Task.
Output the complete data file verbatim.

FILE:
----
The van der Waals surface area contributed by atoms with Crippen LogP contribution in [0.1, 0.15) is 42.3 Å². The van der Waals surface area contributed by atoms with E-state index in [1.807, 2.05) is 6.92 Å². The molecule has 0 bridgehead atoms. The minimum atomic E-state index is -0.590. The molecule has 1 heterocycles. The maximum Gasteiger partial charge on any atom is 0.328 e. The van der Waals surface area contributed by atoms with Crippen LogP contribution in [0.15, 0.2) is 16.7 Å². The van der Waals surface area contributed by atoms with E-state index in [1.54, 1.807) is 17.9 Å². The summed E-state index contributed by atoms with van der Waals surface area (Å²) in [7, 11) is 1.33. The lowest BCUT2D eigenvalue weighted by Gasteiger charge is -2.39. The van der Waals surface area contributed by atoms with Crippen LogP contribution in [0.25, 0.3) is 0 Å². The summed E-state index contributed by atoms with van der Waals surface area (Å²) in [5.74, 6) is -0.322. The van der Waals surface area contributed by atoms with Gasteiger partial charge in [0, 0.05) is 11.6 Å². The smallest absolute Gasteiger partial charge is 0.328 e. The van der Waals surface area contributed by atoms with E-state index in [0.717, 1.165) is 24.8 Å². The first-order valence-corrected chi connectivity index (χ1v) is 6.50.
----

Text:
The van der Waals surface area contributed by atoms with Crippen LogP contribution in [0.1, 0.15) is 42.3 Å². The van der Waals surface area contributed by atoms with E-state index in [1.807, 2.05) is 6.92 Å². The molecule has 0 bridgehead atoms. The minimum atomic E-state index is -0.590. The molecule has 1 heterocycles. The maximum Gasteiger partial charge on any atom is 0.328 e. The van der Waals surface area contributed by atoms with Crippen LogP contribution in [0.15, 0.2) is 16.7 Å². The van der Waals surface area contributed by atoms with E-state index in [1.54, 1.807) is 17.9 Å². The summed E-state index contributed by atoms with van der Waals surface area (Å²) in [7, 11) is 1.33. The lowest BCUT2D eigenvalue weighted by Gasteiger charge is -2.39. The van der Waals surface area contributed by atoms with Crippen LogP contribution in [0.25, 0.3) is 0 Å². The summed E-state index contributed by atoms with van der Waals surface area (Å²) in [5.74, 6) is -0.322. The van der Waals surface area contributed by atoms with Gasteiger partial charge in [0, 0.05) is 11.6 Å². The smallest absolute Gasteiger partial charge is 0.328 e. The van der Waals surface area contributed by atoms with E-state index in [0.717, 1.165) is 24.8 Å². The first-order valence-corrected chi connectivity index (χ1v) is 6.50.